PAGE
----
When proxy servers interfere with your Applets, sometimes changing DNS (Domain Name Service) names to IP names in the URLs (Uniform Resource Locators) or CODEBASE parms helps, e.g. codebase=http://mindprod.com/ to codebase="http:// 188.8.131.52 /". Why does something so off-the-wall work? It helps the security manager determine that you truly are talking only to the host you were loaded from. The security manager has access only to the proxy’s brain-damaged or non-existent DNS services.
There are two Java system properties http.proxyHost=proxyhost http.proxyHost=proxyhost and http.proxyPort=portNumber you can set in the standard way with the java.exe -D command line switch. They had different names without the http. in Java version 1.2 -.
You often have the option of using a proxy server or bypassing it. For example, in your browser, you can configure the IP or DNS name of your proxy server and then your browser will talk only to it. If you erase that entry, then it will talk directly to the websites you browse. You may also configure a default proxy server in the operating system that all apps are requested to use. They may or may not take its advice.
Before you do your GET or POST, you can use code like this to set the System properties that cause HttpURLConnection to do the right thing for proxies.
System.setProperty( "proxySet", "true" ); System.setProperty( "http.proxyHost", proxyHostName ); System.setProperty( "http.proxyPort", Integer.toString( proxyHostPort ) );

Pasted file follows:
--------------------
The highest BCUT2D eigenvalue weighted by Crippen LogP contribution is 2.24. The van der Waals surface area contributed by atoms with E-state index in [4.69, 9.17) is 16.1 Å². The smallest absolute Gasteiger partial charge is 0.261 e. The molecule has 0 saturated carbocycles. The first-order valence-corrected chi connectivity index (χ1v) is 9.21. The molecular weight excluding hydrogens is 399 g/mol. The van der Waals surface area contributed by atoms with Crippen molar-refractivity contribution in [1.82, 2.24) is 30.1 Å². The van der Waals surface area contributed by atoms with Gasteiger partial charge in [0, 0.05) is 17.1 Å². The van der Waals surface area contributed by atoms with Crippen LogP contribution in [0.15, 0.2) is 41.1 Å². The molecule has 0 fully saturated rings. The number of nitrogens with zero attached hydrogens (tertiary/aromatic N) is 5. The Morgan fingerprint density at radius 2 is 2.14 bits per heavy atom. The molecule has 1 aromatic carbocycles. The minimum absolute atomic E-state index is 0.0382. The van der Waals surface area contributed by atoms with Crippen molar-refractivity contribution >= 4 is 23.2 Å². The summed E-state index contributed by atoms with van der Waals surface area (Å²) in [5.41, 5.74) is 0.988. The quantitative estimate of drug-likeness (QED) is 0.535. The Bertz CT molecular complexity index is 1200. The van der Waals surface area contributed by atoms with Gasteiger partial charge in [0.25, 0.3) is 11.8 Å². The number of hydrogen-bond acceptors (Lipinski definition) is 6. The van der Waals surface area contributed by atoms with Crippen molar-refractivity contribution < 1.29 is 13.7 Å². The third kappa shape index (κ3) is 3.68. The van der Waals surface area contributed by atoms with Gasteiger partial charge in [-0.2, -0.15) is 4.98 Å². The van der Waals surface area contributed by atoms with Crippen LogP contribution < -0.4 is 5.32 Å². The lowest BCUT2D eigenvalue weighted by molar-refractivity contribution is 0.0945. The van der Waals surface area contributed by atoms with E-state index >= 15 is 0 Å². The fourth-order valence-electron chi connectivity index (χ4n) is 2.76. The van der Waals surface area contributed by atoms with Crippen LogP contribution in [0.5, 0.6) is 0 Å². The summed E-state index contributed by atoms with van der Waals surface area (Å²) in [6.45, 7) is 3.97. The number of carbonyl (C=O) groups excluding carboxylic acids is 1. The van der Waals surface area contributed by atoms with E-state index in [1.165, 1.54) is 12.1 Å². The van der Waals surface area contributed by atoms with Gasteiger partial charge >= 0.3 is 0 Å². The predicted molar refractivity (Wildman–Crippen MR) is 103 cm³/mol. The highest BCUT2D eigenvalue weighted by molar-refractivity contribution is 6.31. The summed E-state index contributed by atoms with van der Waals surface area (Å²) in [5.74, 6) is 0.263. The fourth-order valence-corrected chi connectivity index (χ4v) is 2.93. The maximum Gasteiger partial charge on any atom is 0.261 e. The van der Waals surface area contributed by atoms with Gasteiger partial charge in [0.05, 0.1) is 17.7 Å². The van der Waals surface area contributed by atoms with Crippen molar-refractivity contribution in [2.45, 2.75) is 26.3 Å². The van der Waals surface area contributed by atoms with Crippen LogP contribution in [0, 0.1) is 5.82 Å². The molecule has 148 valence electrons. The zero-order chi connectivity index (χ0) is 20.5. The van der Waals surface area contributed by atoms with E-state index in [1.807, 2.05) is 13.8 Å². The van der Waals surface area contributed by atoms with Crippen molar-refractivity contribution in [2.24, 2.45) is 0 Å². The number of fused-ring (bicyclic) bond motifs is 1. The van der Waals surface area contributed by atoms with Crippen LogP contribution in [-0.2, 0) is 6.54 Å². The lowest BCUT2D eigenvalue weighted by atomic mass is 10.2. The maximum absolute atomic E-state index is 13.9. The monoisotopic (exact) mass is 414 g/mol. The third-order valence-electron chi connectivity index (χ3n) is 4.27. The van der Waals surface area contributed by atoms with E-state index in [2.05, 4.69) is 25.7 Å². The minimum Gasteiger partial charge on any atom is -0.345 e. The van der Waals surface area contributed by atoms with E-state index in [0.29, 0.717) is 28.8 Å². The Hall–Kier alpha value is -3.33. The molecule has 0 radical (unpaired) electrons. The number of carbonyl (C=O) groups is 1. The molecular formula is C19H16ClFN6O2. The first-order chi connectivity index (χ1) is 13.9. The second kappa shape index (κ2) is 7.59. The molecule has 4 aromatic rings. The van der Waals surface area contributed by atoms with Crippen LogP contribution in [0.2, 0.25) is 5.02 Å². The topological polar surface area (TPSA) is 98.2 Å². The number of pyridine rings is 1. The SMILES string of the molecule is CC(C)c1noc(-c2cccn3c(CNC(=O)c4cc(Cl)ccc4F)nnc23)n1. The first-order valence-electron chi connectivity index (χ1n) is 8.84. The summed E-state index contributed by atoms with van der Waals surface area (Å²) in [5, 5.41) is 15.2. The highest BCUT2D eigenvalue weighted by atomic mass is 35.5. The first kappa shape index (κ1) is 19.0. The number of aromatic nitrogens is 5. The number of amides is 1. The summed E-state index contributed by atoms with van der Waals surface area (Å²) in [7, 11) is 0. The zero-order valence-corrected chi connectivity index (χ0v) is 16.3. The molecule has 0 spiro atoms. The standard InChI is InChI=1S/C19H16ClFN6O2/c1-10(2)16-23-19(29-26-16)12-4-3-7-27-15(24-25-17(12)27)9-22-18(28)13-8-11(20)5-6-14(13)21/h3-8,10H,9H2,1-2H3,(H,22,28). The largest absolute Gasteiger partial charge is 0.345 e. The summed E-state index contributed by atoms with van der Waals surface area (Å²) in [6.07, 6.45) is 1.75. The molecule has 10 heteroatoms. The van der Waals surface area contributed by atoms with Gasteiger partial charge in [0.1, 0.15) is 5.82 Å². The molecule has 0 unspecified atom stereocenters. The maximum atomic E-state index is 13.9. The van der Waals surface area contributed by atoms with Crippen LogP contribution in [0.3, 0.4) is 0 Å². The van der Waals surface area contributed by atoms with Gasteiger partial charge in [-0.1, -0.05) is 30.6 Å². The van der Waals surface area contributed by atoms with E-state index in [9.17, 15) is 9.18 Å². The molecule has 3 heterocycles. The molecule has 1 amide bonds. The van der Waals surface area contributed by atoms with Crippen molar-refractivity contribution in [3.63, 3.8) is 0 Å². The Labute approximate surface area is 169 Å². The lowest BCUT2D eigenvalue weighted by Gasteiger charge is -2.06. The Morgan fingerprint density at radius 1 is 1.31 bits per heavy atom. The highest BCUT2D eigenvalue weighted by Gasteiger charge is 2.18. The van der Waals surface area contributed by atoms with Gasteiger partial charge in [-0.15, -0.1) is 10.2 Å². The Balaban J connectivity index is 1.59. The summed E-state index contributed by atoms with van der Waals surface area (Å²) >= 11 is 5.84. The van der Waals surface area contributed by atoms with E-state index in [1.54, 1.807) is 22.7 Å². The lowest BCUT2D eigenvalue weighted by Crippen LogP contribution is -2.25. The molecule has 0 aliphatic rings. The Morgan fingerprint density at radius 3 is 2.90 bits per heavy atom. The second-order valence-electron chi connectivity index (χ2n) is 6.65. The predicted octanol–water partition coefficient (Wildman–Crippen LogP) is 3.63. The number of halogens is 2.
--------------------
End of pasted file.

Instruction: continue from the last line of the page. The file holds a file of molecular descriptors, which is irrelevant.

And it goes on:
A proxy is supposed to speed up Internet access by caching, however, it is one extra layer of bureaucracy, so it can slow things down. I have noticed Google Chrome spending inordinate amounts of time resolving proxy even when it is fetching a file off hard disk!! nothing to do with the web at all! Google docs suggest clicking Control Panel ⇒ Internet Options ⇒ Network & Internet ⇒ Internet Properties ⇒Connections ⇒ LAN (Local Area Network) settings ⇒and unticking use automatic settings. This turns the proxy off both for local files and web access.
You would have thought a proxy would do its work transparently, without the end computers knowing it is there, but it not that simple. There are four types of most widely used protocols for a proxy: SOCKS4, SOCKS5, HTTP (Hypertext Transfer Protocol), HTTPS (Hypertext Transfer Protocol over SSL (Secure Socket Layer)). The advantage of doing this this way is the end computers voluntarily use the proxy. They have the option to try to bypass it.
My machine is using a Google Proxy server. How did this happen? What is the mechanism by which my computer decides which proxy to use? Why Google. My IAP (Internet Access Provider) is Shaw. I am using a Firefox browser.
JDK (Java Development Kit) 1.4.2 introduced support for the NTLM (New Technology LAN Manager protocol) authentication protocol on Windows platforms, which is a proprietary Microsoft authentication scheme (often used in corporate settings for Windows domain-based authentication with IIS (Internet Information Server) and proxy authentication with ISA (Industry Standard Architecture) proxy servers). You typically need to additionally set the http.auth.ntlm.domain property to specify the domain in which the account resides.
The jCIFS library provides this functionality to Unix clients as well; it also has an NTLM filter which allows your servlets to authenticate using NTLM (acting as the server side of NTLM). NTLM authentication is used throughout Windows network implementations, including connections to shared drives (which the jCIFS library also provides).
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